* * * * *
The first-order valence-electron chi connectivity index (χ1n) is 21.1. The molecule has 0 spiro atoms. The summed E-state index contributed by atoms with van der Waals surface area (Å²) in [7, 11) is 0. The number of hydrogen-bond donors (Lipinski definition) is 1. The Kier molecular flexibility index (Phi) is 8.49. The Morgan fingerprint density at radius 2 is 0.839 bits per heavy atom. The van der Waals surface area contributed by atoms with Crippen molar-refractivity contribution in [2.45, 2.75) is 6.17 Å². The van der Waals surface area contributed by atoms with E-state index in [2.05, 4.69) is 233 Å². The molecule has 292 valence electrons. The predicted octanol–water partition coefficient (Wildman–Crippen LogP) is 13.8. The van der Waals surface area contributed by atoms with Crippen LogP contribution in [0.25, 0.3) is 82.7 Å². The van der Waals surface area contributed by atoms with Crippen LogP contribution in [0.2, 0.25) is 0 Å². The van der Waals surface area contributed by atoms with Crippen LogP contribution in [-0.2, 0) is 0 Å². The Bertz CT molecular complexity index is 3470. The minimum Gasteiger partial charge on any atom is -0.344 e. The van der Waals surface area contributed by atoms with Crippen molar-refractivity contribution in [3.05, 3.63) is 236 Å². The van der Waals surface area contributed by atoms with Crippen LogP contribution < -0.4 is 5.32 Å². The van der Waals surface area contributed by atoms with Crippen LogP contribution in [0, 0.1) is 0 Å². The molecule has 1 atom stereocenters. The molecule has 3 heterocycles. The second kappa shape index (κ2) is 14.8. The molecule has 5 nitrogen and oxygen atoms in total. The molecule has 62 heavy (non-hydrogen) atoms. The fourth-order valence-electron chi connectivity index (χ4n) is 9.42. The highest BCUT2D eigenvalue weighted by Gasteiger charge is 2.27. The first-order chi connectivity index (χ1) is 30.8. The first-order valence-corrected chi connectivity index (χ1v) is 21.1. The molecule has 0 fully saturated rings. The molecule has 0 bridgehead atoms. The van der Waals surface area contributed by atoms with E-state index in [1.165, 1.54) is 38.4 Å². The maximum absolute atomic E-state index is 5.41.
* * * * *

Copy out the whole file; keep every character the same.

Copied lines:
The first-order valence-electron chi connectivity index (χ1n) is 21.1. The molecule has 0 spiro atoms. The summed E-state index contributed by atoms with van der Waals surface area (Å²) in [7, 11) is 0. The number of hydrogen-bond donors (Lipinski definition) is 1. The Kier molecular flexibility index (Phi) is 8.49. The Morgan fingerprint density at radius 2 is 0.839 bits per heavy atom. The van der Waals surface area contributed by atoms with Crippen molar-refractivity contribution in [2.45, 2.75) is 6.17 Å². The van der Waals surface area contributed by atoms with E-state index in [2.05, 4.69) is 233 Å². The molecule has 292 valence electrons. The predicted octanol–water partition coefficient (Wildman–Crippen LogP) is 13.8. The van der Waals surface area contributed by atoms with Crippen LogP contribution in [0.25, 0.3) is 82.7 Å². The van der Waals surface area contributed by atoms with Crippen LogP contribution in [0.2, 0.25) is 0 Å². The van der Waals surface area contributed by atoms with Crippen LogP contribution in [-0.2, 0) is 0 Å². The Bertz CT molecular complexity index is 3470. The minimum Gasteiger partial charge on any atom is -0.344 e. The van der Waals surface area contributed by atoms with Crippen molar-refractivity contribution in [3.05, 3.63) is 236 Å². The van der Waals surface area contributed by atoms with Crippen LogP contribution < -0.4 is 5.32 Å². The van der Waals surface area contributed by atoms with Crippen LogP contribution in [0, 0.1) is 0 Å². The molecule has 1 atom stereocenters. The molecule has 3 heterocycles. The second kappa shape index (κ2) is 14.8. The molecule has 5 nitrogen and oxygen atoms in total. The molecule has 62 heavy (non-hydrogen) atoms. The fourth-order valence-electron chi connectivity index (χ4n) is 9.42. The highest BCUT2D eigenvalue weighted by Gasteiger charge is 2.27. The first-order chi connectivity index (χ1) is 30.8. The first-order valence-corrected chi connectivity index (χ1v) is 21.1. The molecule has 0 fully saturated rings. The molecule has 0 bridgehead atoms. The van der Waals surface area contributed by atoms with E-state index in [1.165, 1.54) is 38.4 Å². The maximum absolute atomic E-state index is 5.41.